104 Starting a pattern with such a sequence is equivalent to setting the relevant
  105 option. How setting a UTF mode affects pattern matching is mentioned in several
  106 places below. There is also a summary of features in the
  107 <a href="pcreunicode.html"><b>pcreunicode</b></a>
  108 page.
  109 </P>
  110 <P>
  111 Some applications that allow their users to supply patterns may wish to
  112 restrict them to non-UTF data for security reasons. If the PCRE_NEVER_UTF
  113 option is set at compile time, (*UTF) etc. are not allowed, and their
  114 appearance causes an error.
  115 </P>
  116 <br><b>
  117 Unicode property support
  118 </b><br>
  119 <P>
  120 Another special sequence that may appear at the start of a pattern is (*UCP).
  121 This has the same effect as setting the PCRE_UCP option: it causes sequences
  122 such as \d and \w to use Unicode properties to determine character types,
  123 instead of recognizing only characters with codes less than 128 via a lookup
  124 table.
  125 </P>
  126 <br><b>
  127 Disabling auto-possessification
  128 </b><br>
  129 <P>
  130 If a pattern starts with (*NO_AUTO_POSSESS), it has the same effect as setting
  131 the PCRE_NO_AUTO_POSSESS option at compile time. This stops PCRE from making
  132 quantifiers possessive when what follows cannot match the repeated item. For
  133 example, by default a+b is treated as a++b. For more details, see the
  134 <a href="pcreapi.html"><b>pcreapi</b></a>
  135 documentation.
  136 </P>
  137 <br><b>
  138 Disabling start-up optimizations
  139 </b><br>
  140 <P>
  141 If a pattern starts with (*NO_START_OPT), it has the same effect as setting the
  142 PCRE_NO_START_OPTIMIZE option either at compile or matching time. This disables
  143 several optimizations for quickly reaching "no match" results. For more
  144 details, see the
  145 <a href="pcreapi.html"><b>pcreapi</b></a>
  146 documentation.
  147 <a name="newlines"></a></P>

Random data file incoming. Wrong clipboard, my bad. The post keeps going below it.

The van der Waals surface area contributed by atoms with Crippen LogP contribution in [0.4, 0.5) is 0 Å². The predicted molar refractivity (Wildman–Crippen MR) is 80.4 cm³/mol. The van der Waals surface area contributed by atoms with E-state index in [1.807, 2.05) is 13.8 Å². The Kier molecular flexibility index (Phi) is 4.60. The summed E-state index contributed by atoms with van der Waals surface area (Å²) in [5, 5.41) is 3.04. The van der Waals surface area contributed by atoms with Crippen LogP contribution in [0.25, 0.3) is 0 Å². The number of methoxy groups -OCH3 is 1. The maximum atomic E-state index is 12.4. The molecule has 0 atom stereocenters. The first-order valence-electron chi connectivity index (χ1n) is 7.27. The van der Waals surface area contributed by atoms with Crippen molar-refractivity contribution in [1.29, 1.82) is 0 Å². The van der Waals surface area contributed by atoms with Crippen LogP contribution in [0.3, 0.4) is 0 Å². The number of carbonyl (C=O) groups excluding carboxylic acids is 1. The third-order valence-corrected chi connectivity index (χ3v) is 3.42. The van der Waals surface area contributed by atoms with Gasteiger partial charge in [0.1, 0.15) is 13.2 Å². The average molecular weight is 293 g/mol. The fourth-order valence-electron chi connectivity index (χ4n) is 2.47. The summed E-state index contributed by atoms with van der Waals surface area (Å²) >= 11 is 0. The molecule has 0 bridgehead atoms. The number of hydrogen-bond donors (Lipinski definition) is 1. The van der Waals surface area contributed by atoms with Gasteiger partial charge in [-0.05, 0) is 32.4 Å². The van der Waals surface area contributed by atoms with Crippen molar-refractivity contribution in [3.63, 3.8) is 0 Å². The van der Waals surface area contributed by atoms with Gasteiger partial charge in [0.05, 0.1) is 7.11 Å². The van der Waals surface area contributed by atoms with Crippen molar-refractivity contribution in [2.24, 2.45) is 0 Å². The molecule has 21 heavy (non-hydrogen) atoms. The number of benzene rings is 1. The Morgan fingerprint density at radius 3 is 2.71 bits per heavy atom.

148 <br><b>
  149 Newline conventions
  150 </b><br>
  151 <P>
  152 PCRE supports five different conventions for indicating line breaks in
  153 strings: a single CR (carriage return) character, a single LF (linefeed)
  154 character, the two-character sequence CRLF, any of the three preceding, or any
  155 Unicode newline sequence. The
  156 <a href="pcreapi.html"><b>pcreapi</b></a>
  157 page has
  158 <a href="pcreapi.html#newlines">further discussion</a>
  159 about newlines, and shows how to set the newline convention in the
  160 <i>options</i> arguments for the compiling and matching functions.
  161 </P>
  162 <P>
  163 It is also possible to specify a newline convention by starting a pattern
  164 string with one of the following five sequences:
  165 <pre>
  166   (*CR)        carriage return
  167   (*LF)        linefeed
  168   (*CRLF)      carriage return, followed by linefeed
  169   (*ANYCRLF)   any of the three above
  170   (*ANY)       all Unicode newline sequences
  171 </pre>
  172 These override the default and the options given to the compiling function. For
  173 example, on a Unix system where LF is the default newline sequence, the pattern
  174 <pre>
  175   (*CR)a.b
  176 </pre>
  177 changes the convention to CR. That pattern matches "a\nb" because LF is no
  178 longer a newline. If more than one of these settings is present, the last one
  179 is used.
  180 </P>
  181 <P>
  182 The newline convention affects where the circumflex and dollar assertions are
  183 true. It also affects the interpretation of the dot metacharacter when
  184 PCRE_DOTALL is not set, and the behaviour of \N. However, it does not affect
  185 what the \R escape sequence matches. By default, this is any Unicode newline
  186 sequence, for Perl compatibility. However, this can be changed; see the
  187 description of \R in the section entitled
  188 <a href="#newlineseq">"Newline sequences"</a>
  189 below. A change of \R setting can be combined with a change of newline
  190 convention.
  191 </P>
  192 <br><b>
  193 Setting match and recursion limits
  194 </b><br>
  195 <P>
  196 The caller of <b>pcre_exec()</b> can set a limit on the number of times the
  197 internal <b>match()</b> function is called and on the maximum depth of
  198 recursive calls. These facilities are provided to catch runaway matches that
  199 are provoked by patterns with huge matching trees (a typical example is a
  200 pattern with nested unlimited repeats) and to avoid running out of system stack
  201 by too much recursion. When one of these limits is reached, <b>pcre_exec()</b>
  202 gives an error return. The limits can also be set by items at the start of the
  203 pattern of the form
  204 <pre>
  205   (*LIMIT_MATCH=d)
  206   (*LIMIT_RECURSION=d)
  207 </pre>
  208 where d is any number of decimal digits. However, the value of the setting must
  209 be less than the value set (or defaulted) by the caller of <b>pcre_exec()</b>
  210 for it to have any effect. In other words, the pattern writer can lower the
  211 limits set by the programmer, but not raise them. If there is more than one
  212 setting of one of these limits, the lower value is used.
  213 </P>
  214 <br><a name="SEC3" href="#TOC1">EBCDIC CHARACTER CODES</a><br>
  215 <P>
  216 PCRE can be compiled to run in an environment that uses EBCDIC as its character
  217 code rather than ASCII or Unicode (typically a mainframe system). In the
  218 sections below, character code values are ASCII or Unicode; in an EBCDIC